Americans' overall level of trust in government remains near historic lows, a new survey showed Wednesday.
The new Pew Research Center survey found:
- 20 percent of respondents said they trust the government to do what's right always or most of the time.
- 68 percent said they trust the government only some of the time.
- 11 percent said they never trust the government to do what's right.
For the first time since George W. Bush's presidency, Republicans are more likely than Democrats — 28 percent-15 percent — to trust the government is doing the right things always or most of the time, the survey found.
But no more than 30 percent have said they trusted the government in the past decade, starting during Bush's administration and continuing through President Barack Obama's time in office — the longest period of low trust in the government since different groups started asking the question since 1958, Pew reported.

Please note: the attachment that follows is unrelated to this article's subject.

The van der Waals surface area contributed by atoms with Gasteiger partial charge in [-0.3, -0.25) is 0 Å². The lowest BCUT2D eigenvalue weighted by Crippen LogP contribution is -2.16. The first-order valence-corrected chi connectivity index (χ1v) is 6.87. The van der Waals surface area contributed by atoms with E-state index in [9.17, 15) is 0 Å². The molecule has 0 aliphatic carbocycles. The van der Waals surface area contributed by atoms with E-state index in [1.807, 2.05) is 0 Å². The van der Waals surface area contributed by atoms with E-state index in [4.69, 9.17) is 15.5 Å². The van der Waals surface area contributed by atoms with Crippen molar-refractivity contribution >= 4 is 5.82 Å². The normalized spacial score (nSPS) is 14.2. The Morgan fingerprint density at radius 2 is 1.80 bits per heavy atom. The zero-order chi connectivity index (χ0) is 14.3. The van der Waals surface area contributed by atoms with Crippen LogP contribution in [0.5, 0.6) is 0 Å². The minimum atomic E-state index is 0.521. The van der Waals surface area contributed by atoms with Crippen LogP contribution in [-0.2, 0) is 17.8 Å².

The survey also found that:
- 55 percent say frustration best describes their feeling toward the federal government, 22 percent say they're angry and 19 percent say they're basically content.
- 21 percent of Republicans and 24 percent of Democrats are likely to express anger about the federal government.
- 41 percent said they were optimistic about the future of the United States, 30 percent said they had some confidence in the country's future, and 28 percent said they had no confidence at all.
The entire survey's margin of error is plus or minus 2.9 percentage points.
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